March 18, 2010

Bud Sawyer comes back, big time

— FALMOUTH — He's tried the retirement thing. He loves doting on his seven grandchildren, dabbling in his woodworking shop and gazing through the telescope at what could be the most spectacular view anywhere of scenic Casco Bay.

But there's a problem: Bud Sawyer still can't keep his mouth shut.

''The good ol' days start tomorrow!'' Sawyer said Friday, flashing a smile so broad that his eyes almost closed. ''That's been my guiding principle.''

Meaning he's back. Sometime in the next few weeks, the man whose name was long synonymous with local radio in southern Maine will dust off his headphones, flip on the microphone and once again bathe the area with his baritone banter and trademark chuckle.

''He's too good to sit idle,'' said Dave Patterson, who owns and operates WJZF, a nonprofit, low-watt, community FM station in Standish. ''I listened to Bud when I was just a pup.''

It all started when Patterson, who's awaiting Federal Communications Commission approval for a full-power FM license, decided recently that his programming needed a boost as well.

He approached Sawyer, 76, who spent much of his 50 years as a radio disc jockey high atop the local ratings -- most notably during a 25-year stint with WPOR that ended in 1997.

Would Bud be interested in going back on the air?

''I think my answer was 'Yes!' '' recalled Sawyer.

It was an offer Sawyer couldn't refuse: Rather than commute 60 miles round trip to Standish, he'll broadcast his show 7 a.m. to 10 a.m. weekdays via an Internet modem from the second floor of his oceanfront home in Falmouth.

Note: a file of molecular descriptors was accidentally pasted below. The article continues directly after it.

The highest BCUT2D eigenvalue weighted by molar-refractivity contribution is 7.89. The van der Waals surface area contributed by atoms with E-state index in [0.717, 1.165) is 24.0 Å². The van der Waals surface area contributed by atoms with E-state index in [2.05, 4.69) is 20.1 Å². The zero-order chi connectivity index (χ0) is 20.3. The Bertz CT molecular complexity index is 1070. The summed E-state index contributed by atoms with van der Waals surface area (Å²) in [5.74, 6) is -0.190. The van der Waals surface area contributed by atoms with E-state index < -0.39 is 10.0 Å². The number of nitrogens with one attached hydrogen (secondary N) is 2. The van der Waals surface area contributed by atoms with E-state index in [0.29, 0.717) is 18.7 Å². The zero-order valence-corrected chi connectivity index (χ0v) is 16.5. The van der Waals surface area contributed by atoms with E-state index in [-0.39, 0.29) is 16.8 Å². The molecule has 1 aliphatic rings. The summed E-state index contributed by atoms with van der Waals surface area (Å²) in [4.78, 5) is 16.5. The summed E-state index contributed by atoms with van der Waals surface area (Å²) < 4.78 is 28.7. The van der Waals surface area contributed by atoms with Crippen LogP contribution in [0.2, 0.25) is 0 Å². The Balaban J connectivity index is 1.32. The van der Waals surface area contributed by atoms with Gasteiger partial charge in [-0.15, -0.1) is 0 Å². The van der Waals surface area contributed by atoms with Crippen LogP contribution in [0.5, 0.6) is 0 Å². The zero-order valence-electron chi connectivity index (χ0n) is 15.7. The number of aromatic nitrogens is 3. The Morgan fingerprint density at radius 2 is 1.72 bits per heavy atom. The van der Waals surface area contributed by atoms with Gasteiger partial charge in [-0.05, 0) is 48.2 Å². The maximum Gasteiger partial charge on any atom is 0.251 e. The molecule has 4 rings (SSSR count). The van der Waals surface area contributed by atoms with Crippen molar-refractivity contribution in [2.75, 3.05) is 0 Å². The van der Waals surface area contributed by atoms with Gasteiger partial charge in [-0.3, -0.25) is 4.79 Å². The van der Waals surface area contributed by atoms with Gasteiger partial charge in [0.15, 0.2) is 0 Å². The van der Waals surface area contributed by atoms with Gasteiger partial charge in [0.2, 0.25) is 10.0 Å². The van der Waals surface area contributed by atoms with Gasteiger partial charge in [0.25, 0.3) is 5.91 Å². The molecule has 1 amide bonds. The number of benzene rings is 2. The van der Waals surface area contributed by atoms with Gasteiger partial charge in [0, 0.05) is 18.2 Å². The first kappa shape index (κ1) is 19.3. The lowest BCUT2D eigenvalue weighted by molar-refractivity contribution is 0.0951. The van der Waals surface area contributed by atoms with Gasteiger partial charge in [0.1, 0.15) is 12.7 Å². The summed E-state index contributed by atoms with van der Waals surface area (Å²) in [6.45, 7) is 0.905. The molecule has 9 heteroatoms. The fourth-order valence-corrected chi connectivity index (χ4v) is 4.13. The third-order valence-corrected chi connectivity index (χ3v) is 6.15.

And lest longtime fans think Sawyer deserves better than a broadcast signal that struggles to reach the outskirts of Portland, consider that WJZF also streams on the Internet at

That's right. Sawyer, who last signed off with WLOB in Westbrook a few years ago, will be accessible to listeners anywhere on the planet.

''I'm going coast to coast,'' he beamed. ''The long way!''

He'll even reach Maine soldiers serving overseas -- a big reason Sawyer wants back on the air in the first place.

''Veterans are so important to me,'' he said, tears welling in his eyes. ''Always have been.''

The newfangled equipment still needs to be installed. And Patterson would welcome a few more underwriters for Sawyer's show -- a virtual bargain at just $25 per week.

But it's official: Sometime between now and Jan. 1, Bud will be back.

''You may hear Willie Nelson next to Glenn Miller,'' Sawyer said, perusing his closet full of LPs and bookshelf full of CDs. ''You may hear the Kingston Trio next to some of today's people.''

You also might hear Jan, Bud's wife for half a century, vacuuming the upstairs hallway. Or the workers currently building a dock just outside the ''studio'' window.

''I might even drop a (microphone) out the window so you can pick up the sound of the surf,'' Sawyer said.

What you won't hear is a man anywhere near ready to retire.

''It's been a good life,'' Sawyer said, perusing a home full of mementos. ''And it's just beginning.''

Columnist Bill Nemitz can be contacted at 791-6323 or at:

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